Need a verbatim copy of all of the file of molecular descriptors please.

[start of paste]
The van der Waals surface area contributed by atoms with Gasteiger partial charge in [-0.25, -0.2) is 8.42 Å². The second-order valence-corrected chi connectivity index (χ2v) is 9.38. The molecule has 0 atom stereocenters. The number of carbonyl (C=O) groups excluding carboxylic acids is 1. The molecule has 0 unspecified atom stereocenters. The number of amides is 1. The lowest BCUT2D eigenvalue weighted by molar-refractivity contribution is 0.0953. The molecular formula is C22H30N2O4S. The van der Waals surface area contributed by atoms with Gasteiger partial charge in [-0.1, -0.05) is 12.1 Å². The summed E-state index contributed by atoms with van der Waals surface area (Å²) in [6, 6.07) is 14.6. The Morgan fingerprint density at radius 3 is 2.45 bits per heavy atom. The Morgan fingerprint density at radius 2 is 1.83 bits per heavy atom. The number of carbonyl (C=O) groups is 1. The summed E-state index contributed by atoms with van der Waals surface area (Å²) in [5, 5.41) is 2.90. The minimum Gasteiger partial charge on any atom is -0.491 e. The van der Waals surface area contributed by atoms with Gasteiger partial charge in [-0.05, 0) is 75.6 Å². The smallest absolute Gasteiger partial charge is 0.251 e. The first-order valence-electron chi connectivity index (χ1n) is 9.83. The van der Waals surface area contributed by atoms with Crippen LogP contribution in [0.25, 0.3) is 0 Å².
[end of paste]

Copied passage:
The van der Waals surface area contributed by atoms with Gasteiger partial charge in [-0.25, -0.2) is 8.42 Å². The second-order valence-corrected chi connectivity index (χ2v) is 9.38. The molecule has 0 atom stereocenters. The number of carbonyl (C=O) groups excluding carboxylic acids is 1. The molecule has 0 unspecified atom stereocenters. The number of amides is 1. The lowest BCUT2D eigenvalue weighted by molar-refractivity contribution is 0.0953. The molecular formula is C22H30N2O4S. The van der Waals surface area contributed by atoms with Gasteiger partial charge in [-0.1, -0.05) is 12.1 Å². The summed E-state index contributed by atoms with van der Waals surface area (Å²) in [6, 6.07) is 14.6. The Morgan fingerprint density at radius 3 is 2.45 bits per heavy atom. The Morgan fingerprint density at radius 2 is 1.83 bits per heavy atom. The number of carbonyl (C=O) groups is 1. The summed E-state index contributed by atoms with van der Waals surface area (Å²) in [5, 5.41) is 2.90. The minimum Gasteiger partial charge on any atom is -0.491 e. The van der Waals surface area contributed by atoms with Gasteiger partial charge in [-0.05, 0) is 75.6 Å². The smallest absolute Gasteiger partial charge is 0.251 e. The first-order valence-electron chi connectivity index (χ1n) is 9.83. The van der Waals surface area contributed by atoms with Crippen LogP contribution in [0.25, 0.3) is 0 Å².